Op-Ed: 1 in 4 adults is estranged from family

Search for “toxic parents” on Instagram and you will find 38,000+ posts primarily encouraging young adults to cut ties with their families. The idea is to protect your own mental health from abusive parents. However, as a psychoanalyst, I have seen this trend become a way of managing family conflict in recent years, and I have seen how much alienation is promoted on both sides of the divide. This is a self-help trend that does a lot of damage.

Research by Karl Pillemer, a family sociologist and professor of human development at Cornell University, shows that one in four American adults has become estranged from their families. I believe this is an undercount because others stopped completely disconnecting but effectively disconnected.

Your parent’s “termination” can be seen as an extension of a larger cultural trend aimed at correcting power imbalances and systemic inequality. Certainly the family is a system in which power has never been balanced. In 1933, the Hungarian psychoanalyst Sándor Ferenczi described this dynamic, warning that any asymmetry, even the simple indication that someone has more power than us, can potentially be traumatic.

Today’s values ​​of social justice correspond to this reality and urge us to rebuke oppressive and harmful personalities and to gain power over those who were powerless. But when adult children use the most effective tool they have – themselves – to gain a sense of security and remove their parents from their lives, roles are simply reversed and the trauma only deepens.

In some extreme cases it is certainly necessary to remove parents from life, even if there is a psychological cost involved in doing so. Much more often in my practice I see cases of misdirected family conflicts, power dynamics that are reversed rather than negotiated. I see the harrowing effect of this trend: scenarios with no winners, just isolated people who long to be known and to feel safe in the presence of the other.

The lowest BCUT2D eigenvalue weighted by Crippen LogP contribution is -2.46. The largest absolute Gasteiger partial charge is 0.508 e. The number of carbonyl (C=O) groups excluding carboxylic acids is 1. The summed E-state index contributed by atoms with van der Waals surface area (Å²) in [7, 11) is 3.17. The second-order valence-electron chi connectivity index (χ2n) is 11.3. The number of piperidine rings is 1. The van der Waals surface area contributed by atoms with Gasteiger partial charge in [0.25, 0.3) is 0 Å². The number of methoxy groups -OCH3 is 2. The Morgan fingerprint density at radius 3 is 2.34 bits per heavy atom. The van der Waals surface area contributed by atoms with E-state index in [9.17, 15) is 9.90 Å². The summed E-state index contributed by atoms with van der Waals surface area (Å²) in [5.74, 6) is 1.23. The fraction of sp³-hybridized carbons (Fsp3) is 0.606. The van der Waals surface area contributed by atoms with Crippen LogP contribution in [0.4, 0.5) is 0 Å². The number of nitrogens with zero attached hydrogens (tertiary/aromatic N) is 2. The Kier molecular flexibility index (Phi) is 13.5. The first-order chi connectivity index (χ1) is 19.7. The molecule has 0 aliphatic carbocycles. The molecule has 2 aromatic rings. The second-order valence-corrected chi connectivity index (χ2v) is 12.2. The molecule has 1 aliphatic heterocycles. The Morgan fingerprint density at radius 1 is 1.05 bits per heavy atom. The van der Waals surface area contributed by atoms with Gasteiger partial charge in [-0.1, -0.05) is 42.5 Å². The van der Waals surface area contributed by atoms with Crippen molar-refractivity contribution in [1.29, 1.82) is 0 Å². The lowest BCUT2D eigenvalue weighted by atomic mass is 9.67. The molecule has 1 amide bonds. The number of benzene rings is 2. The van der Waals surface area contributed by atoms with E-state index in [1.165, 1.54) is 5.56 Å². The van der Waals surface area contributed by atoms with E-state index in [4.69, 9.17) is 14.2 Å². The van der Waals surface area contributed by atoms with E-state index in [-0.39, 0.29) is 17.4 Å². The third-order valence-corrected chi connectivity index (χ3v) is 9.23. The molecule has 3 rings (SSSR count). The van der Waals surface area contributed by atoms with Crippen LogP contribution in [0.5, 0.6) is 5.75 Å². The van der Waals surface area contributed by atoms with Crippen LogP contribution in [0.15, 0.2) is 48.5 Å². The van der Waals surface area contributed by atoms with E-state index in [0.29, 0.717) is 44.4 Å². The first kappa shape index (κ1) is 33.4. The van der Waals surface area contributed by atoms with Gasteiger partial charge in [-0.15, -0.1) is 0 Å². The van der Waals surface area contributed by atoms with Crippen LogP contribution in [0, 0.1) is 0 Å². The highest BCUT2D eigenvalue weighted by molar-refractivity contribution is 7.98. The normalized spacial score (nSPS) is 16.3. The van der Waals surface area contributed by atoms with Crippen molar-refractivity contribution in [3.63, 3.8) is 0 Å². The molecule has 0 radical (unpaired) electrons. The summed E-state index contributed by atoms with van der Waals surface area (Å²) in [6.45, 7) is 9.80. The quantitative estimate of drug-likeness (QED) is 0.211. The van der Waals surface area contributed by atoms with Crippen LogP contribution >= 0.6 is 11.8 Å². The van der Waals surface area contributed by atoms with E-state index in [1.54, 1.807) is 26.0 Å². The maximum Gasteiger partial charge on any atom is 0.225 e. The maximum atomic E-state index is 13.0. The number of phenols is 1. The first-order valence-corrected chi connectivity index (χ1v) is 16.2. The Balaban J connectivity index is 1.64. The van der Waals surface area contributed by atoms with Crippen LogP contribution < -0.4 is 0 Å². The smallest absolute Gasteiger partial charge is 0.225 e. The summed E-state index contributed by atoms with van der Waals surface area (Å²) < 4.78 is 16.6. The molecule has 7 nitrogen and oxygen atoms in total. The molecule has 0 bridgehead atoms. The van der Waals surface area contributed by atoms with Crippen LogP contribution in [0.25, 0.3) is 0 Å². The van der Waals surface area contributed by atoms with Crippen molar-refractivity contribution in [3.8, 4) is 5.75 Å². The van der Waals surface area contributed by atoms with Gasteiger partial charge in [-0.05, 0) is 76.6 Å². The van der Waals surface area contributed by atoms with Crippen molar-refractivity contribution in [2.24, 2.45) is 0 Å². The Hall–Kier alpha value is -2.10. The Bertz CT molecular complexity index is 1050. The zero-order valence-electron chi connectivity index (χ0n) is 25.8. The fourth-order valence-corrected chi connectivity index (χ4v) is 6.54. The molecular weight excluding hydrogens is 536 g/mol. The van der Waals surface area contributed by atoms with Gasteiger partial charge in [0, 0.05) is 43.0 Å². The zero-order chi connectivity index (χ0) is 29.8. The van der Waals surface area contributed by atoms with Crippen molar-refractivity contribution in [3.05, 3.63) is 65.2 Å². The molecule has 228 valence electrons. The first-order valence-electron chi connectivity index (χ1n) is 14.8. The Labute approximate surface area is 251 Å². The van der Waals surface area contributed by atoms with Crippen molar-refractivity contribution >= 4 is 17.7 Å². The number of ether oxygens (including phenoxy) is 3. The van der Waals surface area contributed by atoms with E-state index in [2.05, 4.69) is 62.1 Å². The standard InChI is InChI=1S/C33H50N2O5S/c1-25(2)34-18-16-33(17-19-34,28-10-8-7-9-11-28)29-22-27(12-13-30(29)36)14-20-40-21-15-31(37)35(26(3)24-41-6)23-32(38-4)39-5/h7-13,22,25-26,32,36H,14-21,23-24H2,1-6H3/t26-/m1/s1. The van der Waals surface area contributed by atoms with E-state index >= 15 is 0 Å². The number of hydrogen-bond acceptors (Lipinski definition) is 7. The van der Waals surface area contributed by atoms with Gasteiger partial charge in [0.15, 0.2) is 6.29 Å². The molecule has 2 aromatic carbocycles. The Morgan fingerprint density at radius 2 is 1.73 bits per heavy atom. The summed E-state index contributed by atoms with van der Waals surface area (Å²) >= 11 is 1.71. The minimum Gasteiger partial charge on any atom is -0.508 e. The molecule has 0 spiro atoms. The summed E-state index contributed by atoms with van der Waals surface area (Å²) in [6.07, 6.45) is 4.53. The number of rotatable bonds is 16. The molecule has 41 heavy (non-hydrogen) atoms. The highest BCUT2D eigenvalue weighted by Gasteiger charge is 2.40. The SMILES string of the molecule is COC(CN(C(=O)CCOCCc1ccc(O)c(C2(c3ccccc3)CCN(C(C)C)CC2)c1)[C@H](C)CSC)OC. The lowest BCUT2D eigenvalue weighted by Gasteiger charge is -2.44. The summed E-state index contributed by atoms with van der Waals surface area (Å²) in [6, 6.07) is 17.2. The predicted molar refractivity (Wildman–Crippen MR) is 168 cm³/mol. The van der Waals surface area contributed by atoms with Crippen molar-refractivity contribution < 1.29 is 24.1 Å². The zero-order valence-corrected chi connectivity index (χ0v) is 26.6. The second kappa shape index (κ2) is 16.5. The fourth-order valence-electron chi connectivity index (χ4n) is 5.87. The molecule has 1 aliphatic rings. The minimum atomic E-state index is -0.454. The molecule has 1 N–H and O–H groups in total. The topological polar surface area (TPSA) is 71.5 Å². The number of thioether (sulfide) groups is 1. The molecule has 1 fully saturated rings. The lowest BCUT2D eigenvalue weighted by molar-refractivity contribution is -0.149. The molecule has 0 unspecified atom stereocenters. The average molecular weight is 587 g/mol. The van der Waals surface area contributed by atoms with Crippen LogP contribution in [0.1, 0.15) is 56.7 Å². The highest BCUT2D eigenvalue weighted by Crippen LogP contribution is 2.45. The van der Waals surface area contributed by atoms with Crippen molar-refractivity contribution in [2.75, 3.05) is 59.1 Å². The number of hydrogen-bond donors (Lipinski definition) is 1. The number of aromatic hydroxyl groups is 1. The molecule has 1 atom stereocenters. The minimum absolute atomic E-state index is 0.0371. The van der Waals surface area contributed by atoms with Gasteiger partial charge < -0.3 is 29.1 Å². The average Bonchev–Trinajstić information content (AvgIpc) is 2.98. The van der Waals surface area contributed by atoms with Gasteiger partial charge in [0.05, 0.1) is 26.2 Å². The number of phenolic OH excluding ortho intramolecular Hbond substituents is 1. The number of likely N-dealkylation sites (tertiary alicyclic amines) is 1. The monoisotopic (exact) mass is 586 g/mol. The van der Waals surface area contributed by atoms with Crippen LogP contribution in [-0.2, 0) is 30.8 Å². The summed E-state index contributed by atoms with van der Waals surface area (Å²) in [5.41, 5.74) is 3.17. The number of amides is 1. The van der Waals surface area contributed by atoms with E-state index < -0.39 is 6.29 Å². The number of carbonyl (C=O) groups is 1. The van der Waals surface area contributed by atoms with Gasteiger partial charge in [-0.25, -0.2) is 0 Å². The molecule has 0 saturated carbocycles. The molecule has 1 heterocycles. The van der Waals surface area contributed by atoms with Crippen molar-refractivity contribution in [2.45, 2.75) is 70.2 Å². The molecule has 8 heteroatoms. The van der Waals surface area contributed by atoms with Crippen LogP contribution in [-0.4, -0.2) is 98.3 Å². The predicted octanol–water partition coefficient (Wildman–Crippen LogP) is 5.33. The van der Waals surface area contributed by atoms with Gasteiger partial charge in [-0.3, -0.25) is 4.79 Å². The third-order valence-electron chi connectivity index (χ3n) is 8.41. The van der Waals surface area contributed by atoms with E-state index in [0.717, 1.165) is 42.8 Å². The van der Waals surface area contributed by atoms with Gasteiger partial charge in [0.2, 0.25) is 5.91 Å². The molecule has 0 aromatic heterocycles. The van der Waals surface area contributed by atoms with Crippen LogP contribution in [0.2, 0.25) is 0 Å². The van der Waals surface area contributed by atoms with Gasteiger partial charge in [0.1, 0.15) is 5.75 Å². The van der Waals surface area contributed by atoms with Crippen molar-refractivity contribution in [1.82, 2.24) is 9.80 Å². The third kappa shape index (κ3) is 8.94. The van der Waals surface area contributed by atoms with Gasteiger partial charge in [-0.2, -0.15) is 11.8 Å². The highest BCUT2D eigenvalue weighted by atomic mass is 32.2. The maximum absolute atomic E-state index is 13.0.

Some of my patients are young adults who have decided or are considering ending their relationship with their parents. They try to process their parents’ harmful childhood actions, their limitlessness, and their narcissistic or intrusive behavior. These children struggle with anger, pain, and guilt, and often feel confused and lonely.

Other patients are parents on the other side of this dynamic, feeling betrayed and heartbroken. They find it difficult to acknowledge or even recognize their aggression. In my experience, baby boomer parents are particularly concerned. They see themselves as products of the social revolution of the 1960s; many of them rejected the authoritarian style of their own parents and took an approach to parenting that seemed to prioritize at least the needs of the children. These patients feel trapped in a cross-generational limbo, neglected by their own parents, who they did not fully know, and abandoned by their children, who do not want to know them.

The type of online counseling on “toxic parents” is a self-help therapy approach that aims to empower younger people to give up their parents and “re-educate” themselves. It encourages them to do the necessary emotional work on their own, and asks them to completely reject parenting figures and avoid any kind of dependence on another person.

In this cultural moment, and especially with the disruptions in young careers caused by COVID, adult children are either becoming more dependent on their parents or rejecting their dependency altogether. We are at a time when millennials are living in their parents’ basement, and also at a time when millennials are cutting their parents out of their lives.

The catch is that adult children don’t suddenly become less dependent after alienation. In fact, they feel abandoned and betrayed, because in the unconscious it does not matter who makes the abandonment; the feeling that remains is one of “abandonment”. They carry the ghosts of their childhood within them and face the emotional reality that no matter how hard we try, those who raised us can never really be left behind. They live in us, even without our permission. This is something that can never be undone.

What I’ve found is that most of these families need repair, not a permanent break. How else can you learn to negotiate needs, set limits, and trust? How else can we love others and ourselves if we do not accept the limitations that come with being human? Good relationships are not the result of perfect coordination, but rather successful adjustments.

Engaging in dialogue instead of alienation will be hard and painful work. It cannot be a lonely project of “self-help”, because at the end of the day real intimacy arises through mutual vulnerability and through the joint processing of the injuries of the past. In most cases of family conflict, repair is possible and preferable to alienation – and it’s well worth the work.

Galit Atlas is a psychoanalyst in her own practice in Manhattan. She is the author of the forthcoming Emotional Inheritance: A Therapist, Her Patients and the Legacy of Trauma.

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